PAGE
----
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12 cold, wet, and windy minutes later

And then: Abbracci

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Allan’s photo.  Abbracci is just south of the Fun Rides.

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shelter from the storm

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treats

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more treats available than on our first visit!

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and they have Pink Poppy Bakery treats now!

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the wonderful owners Bernardo and Anthony  (Allan’s photo)

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Allan’s photo

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drenched

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We like the floral art.

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The other customers were a knitter, two chess players, and a woman reading a book in the other window seat.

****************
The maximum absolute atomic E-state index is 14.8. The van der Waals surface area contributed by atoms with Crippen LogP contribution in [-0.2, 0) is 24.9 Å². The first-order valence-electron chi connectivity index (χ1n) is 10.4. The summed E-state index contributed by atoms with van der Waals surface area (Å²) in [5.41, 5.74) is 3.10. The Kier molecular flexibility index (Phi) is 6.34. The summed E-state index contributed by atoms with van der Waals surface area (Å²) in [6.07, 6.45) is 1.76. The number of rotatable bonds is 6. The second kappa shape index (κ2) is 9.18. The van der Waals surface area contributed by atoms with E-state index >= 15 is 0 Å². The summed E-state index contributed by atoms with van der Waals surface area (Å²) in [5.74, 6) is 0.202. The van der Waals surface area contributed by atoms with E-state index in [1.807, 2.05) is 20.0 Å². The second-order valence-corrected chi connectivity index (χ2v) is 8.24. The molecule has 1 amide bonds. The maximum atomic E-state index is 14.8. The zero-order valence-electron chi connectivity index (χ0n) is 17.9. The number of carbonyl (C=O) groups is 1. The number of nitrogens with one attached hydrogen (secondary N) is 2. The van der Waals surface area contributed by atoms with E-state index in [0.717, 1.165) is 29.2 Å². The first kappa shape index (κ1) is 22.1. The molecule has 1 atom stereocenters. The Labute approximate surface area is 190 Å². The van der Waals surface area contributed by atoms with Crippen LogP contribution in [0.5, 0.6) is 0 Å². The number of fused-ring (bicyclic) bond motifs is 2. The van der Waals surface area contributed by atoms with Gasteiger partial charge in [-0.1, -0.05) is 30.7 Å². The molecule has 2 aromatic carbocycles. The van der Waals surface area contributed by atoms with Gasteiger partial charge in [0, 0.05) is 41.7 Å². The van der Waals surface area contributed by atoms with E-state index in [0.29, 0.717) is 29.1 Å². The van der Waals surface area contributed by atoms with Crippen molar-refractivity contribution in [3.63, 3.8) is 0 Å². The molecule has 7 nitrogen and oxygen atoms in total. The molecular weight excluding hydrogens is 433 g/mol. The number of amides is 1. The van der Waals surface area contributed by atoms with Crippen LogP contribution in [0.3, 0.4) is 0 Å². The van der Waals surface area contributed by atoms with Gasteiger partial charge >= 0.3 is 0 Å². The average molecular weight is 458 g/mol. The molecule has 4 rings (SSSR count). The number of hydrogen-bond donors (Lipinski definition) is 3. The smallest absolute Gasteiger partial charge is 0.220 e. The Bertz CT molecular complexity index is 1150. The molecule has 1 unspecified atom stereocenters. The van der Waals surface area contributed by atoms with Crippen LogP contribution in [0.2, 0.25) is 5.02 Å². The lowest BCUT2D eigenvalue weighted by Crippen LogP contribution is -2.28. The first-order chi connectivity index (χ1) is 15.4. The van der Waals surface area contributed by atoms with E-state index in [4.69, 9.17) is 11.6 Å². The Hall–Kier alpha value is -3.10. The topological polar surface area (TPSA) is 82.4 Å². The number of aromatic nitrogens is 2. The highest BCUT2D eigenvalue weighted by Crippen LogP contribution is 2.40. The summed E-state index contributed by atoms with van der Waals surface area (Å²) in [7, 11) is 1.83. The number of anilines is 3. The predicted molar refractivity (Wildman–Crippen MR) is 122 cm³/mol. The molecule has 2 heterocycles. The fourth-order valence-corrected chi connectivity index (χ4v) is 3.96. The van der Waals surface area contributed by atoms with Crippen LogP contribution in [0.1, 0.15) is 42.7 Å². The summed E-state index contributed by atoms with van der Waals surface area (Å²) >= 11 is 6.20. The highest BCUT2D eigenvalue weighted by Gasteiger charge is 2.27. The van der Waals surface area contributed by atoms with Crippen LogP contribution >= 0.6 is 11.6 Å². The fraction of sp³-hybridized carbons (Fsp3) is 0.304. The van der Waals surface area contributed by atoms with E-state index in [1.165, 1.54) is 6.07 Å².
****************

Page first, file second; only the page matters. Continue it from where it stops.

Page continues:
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waiting out the rain

Even better, we acquired a bucket of coffee grounds for my compost pile!

With the rain stopped, I headed out to deadhead a block worth of planters while Allan went to weed and deadhead at Veterans Field (main stage for the festivities following Sunday’s parade).

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tree garden outside of Abbracci: still lots of narcissi for parade day

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and bright tulips

Guess what, there should be TEN tulips in each of those planters.  Broken off stems showed that five had been stolen.

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only five left, dang blang it.